I also fly at Mcairaviation at Jeffco(BJC). After about 2 months of researching and visiting schools in the area I decided to attend Mcair. The prices are a bit on the high end but you get what you pay for. The cost of training is generally more expensive in Colorado.

They have about 26 aircraft the largest fleet you will find almost anywhere for an FBO. 12 of those aircraft are next generation cessna 172s. Most with moving map GPS. ($93/hr wet)

The instructors hands down are just great people and strive to make you a proficient pilot instead of just caring about building hours.

The school in general is very well organized and maintaned. All aircraft are inspected every 50 hrs rather than every 100 hrs as per FAR. You cant beat the online schedule its great.

The airport is a great place to train(class D). It can get extremely busy at times which will sharpen your skills. "Caution wake turbulence " will keep you on your toes and is also great practice.
And of course the scenery is beautiful, you cant beat the mtns.

As far as mountain flying, you will probably want to get a mountain rating before attempting to fly into the mountains. Unless you plan on flying at about 16000 to 17000 ft msl and even then the drafts can be very suprising.

I hope this helps you out and maybe some day I will see you at Mcair. Tim Buff I will probably see you there sometime, who is your instructor? Feike is my instructor.

I totally agree with the quality of the Cheyenne restaraunt! CYS is a great destination for a x-country from most places in the Denver area. The FBO has a car you can use and there is a super cool store called Seirra Trading Post in town that has incredible discounts on outdoor gear like tents, sleeping bags, etc.

Definitely try to fly early in the day...I spent an unplanned night in Cheyenne because 4-5 cells closed in quickly between Cheyenne and Denver while I was out shopping!

I flew at Airwest, and had a great instructor, and never had any problems with any of the equipment. The prices were reasonable for the area ($51 for 152, $65 for 172 + club fee) My instructor now trains at Dakota Ridge in Boulder, and although they are pretty would be worth it to fly with Ed Mitchell.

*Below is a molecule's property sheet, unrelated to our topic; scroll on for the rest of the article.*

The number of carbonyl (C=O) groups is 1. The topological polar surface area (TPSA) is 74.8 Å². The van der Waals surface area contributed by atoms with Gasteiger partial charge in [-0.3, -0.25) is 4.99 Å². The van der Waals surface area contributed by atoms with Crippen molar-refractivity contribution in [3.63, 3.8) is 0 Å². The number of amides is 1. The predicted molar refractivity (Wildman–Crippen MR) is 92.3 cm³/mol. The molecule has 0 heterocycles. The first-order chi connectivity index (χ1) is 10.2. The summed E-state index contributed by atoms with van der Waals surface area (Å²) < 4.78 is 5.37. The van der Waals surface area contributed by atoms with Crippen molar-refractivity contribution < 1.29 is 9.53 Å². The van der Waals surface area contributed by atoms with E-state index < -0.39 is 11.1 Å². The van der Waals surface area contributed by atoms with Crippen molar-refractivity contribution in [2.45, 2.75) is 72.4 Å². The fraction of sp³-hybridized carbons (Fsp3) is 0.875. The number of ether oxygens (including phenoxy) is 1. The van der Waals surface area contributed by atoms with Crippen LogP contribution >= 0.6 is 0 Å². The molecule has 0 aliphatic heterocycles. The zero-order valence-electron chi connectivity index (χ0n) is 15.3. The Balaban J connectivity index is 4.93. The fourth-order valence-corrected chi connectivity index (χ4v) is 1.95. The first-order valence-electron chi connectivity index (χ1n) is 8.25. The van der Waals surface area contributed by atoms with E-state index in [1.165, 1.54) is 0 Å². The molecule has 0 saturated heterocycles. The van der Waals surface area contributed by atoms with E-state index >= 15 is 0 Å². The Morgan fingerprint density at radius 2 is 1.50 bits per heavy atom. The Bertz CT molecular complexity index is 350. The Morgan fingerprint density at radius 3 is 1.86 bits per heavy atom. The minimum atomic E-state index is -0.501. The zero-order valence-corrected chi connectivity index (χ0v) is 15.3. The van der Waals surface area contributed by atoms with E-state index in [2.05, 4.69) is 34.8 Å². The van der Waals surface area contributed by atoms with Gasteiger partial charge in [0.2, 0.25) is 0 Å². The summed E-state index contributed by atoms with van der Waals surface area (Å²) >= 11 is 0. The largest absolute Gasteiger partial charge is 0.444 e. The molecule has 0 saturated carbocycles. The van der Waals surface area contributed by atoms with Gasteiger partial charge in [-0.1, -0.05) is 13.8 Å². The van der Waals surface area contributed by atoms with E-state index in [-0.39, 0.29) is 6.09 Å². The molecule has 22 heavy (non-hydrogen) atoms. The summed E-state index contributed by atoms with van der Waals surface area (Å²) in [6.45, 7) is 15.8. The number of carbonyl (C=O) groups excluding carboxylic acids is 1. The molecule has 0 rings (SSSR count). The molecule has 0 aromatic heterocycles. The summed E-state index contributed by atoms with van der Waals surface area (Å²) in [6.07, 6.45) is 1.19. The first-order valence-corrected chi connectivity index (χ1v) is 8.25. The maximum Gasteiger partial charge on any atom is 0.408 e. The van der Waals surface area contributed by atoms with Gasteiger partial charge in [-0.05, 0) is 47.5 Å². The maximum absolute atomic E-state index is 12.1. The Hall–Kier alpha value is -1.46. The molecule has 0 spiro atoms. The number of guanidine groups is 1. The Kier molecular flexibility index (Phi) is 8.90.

I'd really like to instruct at McAir or someplace at Jeffco when I eventually get to that point. Do you know if they prefer to hire their own CFI graduates or will they take resumes from anywhere?
Mcair hires instructors other than the ones that trained there. My instructor trained at ATP in CA and landed a job at Mcair. I would love to instruct for them as well. You get an office, the aircraft are really nice, and the instructors are on staff rather than contract.
I would look into it if I were you. The Chief instructor is Chad Cown he is a really cool guy. Go to
I think a lot of the instructors there come from places other than Mcair.
--For lruppert- who is the girl?--


Troy is my CFI... I just got back from flying actually and got my first taste of life under the hood. Man, that first turn was bad but after that I did great. Its such an uneasy feeling when your body is telling you that you are S&L but your instruments are saying you are banking. Pretty cool to finally experience this after reading about it for years.

Other than that the wx was pretty good. winds only at 11kts right down the pipe. best day wx day ive had so far.

Still gotta get the stomach used to this. seems like i hit the 1 hour mark and thats when I can feel the stomach start to turn a bit.

"ummmm, lets make this a full stop"